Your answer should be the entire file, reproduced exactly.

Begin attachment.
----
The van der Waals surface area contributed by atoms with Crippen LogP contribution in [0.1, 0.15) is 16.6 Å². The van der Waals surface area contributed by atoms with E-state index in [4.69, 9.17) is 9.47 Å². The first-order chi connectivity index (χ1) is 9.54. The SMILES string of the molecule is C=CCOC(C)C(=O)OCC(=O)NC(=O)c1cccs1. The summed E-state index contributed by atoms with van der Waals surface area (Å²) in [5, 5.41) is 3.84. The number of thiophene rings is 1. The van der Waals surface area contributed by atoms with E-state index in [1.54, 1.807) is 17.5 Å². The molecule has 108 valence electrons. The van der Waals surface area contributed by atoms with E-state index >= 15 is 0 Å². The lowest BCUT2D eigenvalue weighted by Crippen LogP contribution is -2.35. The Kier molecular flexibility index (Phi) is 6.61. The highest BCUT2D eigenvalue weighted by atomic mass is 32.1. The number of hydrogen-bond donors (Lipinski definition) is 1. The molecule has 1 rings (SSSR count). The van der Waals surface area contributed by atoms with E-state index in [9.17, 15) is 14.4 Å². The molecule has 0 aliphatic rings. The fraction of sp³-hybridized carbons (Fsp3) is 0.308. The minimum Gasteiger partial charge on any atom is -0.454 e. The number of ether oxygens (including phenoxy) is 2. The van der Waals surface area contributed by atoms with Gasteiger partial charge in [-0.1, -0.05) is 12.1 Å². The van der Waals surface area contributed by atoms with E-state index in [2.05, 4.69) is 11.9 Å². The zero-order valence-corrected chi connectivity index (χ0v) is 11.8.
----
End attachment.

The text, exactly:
The van der Waals surface area contributed by atoms with Crippen LogP contribution in [0.1, 0.15) is 16.6 Å². The van der Waals surface area contributed by atoms with E-state index in [4.69, 9.17) is 9.47 Å². The first-order chi connectivity index (χ1) is 9.54. The SMILES string of the molecule is C=CCOC(C)C(=O)OCC(=O)NC(=O)c1cccs1. The summed E-state index contributed by atoms with van der Waals surface area (Å²) in [5, 5.41) is 3.84. The number of thiophene rings is 1. The van der Waals surface area contributed by atoms with E-state index in [1.54, 1.807) is 17.5 Å². The molecule has 108 valence electrons. The van der Waals surface area contributed by atoms with E-state index >= 15 is 0 Å². The lowest BCUT2D eigenvalue weighted by Crippen LogP contribution is -2.35. The Kier molecular flexibility index (Phi) is 6.61. The highest BCUT2D eigenvalue weighted by atomic mass is 32.1. The number of hydrogen-bond donors (Lipinski definition) is 1. The molecule has 1 rings (SSSR count). The van der Waals surface area contributed by atoms with E-state index in [9.17, 15) is 14.4 Å². The molecule has 0 aliphatic rings. The fraction of sp³-hybridized carbons (Fsp3) is 0.308. The minimum Gasteiger partial charge on any atom is -0.454 e. The number of ether oxygens (including phenoxy) is 2. The van der Waals surface area contributed by atoms with Gasteiger partial charge in [-0.1, -0.05) is 12.1 Å². The van der Waals surface area contributed by atoms with E-state index in [2.05, 4.69) is 11.9 Å². The zero-order valence-corrected chi connectivity index (χ0v) is 11.8.